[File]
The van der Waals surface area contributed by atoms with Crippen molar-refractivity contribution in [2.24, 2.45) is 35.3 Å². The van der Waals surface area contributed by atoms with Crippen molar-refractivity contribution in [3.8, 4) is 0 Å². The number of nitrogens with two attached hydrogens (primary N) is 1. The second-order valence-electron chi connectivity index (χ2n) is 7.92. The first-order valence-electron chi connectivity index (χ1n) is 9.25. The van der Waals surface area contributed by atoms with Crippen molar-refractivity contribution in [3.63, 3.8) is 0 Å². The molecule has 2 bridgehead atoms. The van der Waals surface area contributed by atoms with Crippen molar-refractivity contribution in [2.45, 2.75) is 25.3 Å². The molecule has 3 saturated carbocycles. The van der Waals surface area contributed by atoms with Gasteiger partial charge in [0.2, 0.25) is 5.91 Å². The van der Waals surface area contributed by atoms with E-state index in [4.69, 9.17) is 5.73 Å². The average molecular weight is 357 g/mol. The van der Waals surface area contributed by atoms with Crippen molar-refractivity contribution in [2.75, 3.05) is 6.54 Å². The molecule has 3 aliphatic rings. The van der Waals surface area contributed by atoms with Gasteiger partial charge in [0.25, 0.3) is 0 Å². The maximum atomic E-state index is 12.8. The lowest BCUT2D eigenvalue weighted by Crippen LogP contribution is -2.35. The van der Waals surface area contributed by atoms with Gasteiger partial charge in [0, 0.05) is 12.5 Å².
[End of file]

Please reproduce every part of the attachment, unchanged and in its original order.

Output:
The van der Waals surface area contributed by atoms with Crippen molar-refractivity contribution in [2.24, 2.45) is 35.3 Å². The van der Waals surface area contributed by atoms with Crippen molar-refractivity contribution in [3.8, 4) is 0 Å². The number of nitrogens with two attached hydrogens (primary N) is 1. The second-order valence-electron chi connectivity index (χ2n) is 7.92. The first-order valence-electron chi connectivity index (χ1n) is 9.25. The van der Waals surface area contributed by atoms with Crippen molar-refractivity contribution in [3.63, 3.8) is 0 Å². The molecule has 2 bridgehead atoms. The van der Waals surface area contributed by atoms with Crippen molar-refractivity contribution in [2.45, 2.75) is 25.3 Å². The molecule has 3 saturated carbocycles. The van der Waals surface area contributed by atoms with Gasteiger partial charge in [0.2, 0.25) is 5.91 Å². The van der Waals surface area contributed by atoms with E-state index in [4.69, 9.17) is 5.73 Å². The average molecular weight is 357 g/mol. The van der Waals surface area contributed by atoms with Crippen molar-refractivity contribution in [2.75, 3.05) is 6.54 Å². The molecule has 3 aliphatic rings. The van der Waals surface area contributed by atoms with Gasteiger partial charge in [0.25, 0.3) is 0 Å². The maximum atomic E-state index is 12.8. The lowest BCUT2D eigenvalue weighted by Crippen LogP contribution is -2.35. The van der Waals surface area contributed by atoms with Gasteiger partial charge in [0, 0.05) is 12.5 Å².